"That conference is an opportunity to educate the court as to the realities of electronic discovery in terms of difficulty, cost, and inconvenience, and to give the court the opportunity to set reasonable discovery limits for the case based upon those realities," Montana said. "Smart litigants will plan to take advantage of this and begin to locate personnel within their organization to assist in this process, and begin to develop a plan for presenting the issues at the conference and educating the judge so as to obtain reasonable discovery limits."

Rule 26: Privilege, Disclosure, Discovery Scope & Limitations

This rule addresses initial disclosures, discovery scopes and limits, and claims of privilege or protection of trial-preparation materials. It specifies that parties must disclose ESI as well as hard copies that may be used to support its claims or defenses. …

The rest of this article is only available to active members of Questia

Already a member? Log in now.

Notes for this article

Add a new note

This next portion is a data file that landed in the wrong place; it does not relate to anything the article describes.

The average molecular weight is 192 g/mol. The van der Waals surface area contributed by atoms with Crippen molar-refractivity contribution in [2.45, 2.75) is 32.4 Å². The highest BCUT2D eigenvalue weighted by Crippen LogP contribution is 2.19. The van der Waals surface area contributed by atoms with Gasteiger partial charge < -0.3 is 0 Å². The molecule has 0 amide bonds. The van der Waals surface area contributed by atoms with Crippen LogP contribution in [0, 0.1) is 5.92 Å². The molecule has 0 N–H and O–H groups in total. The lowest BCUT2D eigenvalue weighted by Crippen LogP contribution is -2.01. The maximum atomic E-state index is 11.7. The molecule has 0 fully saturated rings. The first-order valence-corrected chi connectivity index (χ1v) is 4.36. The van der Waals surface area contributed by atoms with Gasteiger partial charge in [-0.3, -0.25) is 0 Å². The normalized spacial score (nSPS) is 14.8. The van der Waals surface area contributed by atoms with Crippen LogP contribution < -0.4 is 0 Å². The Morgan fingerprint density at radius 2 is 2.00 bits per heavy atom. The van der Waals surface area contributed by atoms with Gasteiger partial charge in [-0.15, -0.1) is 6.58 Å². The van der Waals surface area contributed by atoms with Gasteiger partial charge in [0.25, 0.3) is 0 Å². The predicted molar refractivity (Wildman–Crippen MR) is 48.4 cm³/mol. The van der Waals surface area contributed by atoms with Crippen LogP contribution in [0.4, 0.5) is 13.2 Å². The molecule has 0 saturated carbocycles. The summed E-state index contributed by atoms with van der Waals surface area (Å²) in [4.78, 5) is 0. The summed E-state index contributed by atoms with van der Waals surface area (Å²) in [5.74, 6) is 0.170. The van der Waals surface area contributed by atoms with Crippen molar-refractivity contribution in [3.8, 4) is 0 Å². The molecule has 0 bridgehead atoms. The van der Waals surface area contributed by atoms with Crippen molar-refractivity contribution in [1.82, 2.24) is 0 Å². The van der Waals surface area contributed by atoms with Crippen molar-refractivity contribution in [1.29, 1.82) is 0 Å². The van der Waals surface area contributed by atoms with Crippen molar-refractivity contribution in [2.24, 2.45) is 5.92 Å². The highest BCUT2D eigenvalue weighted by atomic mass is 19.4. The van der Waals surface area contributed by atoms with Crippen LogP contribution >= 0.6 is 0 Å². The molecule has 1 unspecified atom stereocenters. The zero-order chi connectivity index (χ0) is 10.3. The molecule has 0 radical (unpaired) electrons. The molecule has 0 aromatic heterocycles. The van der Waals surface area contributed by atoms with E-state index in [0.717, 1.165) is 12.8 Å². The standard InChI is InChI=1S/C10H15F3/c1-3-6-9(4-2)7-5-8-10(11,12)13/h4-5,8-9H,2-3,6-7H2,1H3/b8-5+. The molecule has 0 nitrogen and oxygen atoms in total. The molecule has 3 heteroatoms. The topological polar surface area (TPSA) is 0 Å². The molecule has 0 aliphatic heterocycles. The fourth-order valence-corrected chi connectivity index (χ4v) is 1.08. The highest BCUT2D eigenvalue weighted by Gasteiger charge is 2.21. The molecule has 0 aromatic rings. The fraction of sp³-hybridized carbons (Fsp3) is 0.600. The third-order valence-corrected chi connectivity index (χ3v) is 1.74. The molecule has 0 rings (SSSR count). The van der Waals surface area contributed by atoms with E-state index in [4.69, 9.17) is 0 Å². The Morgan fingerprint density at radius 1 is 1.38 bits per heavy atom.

If you are trying to select text to create highlights or citations, remember that you must now click or tap on the first word, and then click or tap on the last word.
One moment ...
Default project is now your active project.
Project items

Items saved from this article

This article has been saved
Highlights (0)
Some of your highlights are legacy items.

Highlights saved before July 30, 2012 will not be displayed on their respective source pages.

You can easily re-create the highlights by opening the book page or article, selecting the text, and clicking “Highlight.”

Citations (0)
Some of your citations are legacy items.

Any citation created before July 30, 2012 will labeled as a “Cited page.” New citations will be saved as cited passages, pages or articles.

We also added the ability to view new citations from your projects or the book or article where you created them.

Notes (0)
Bookmarks (0)

You have no saved items from this article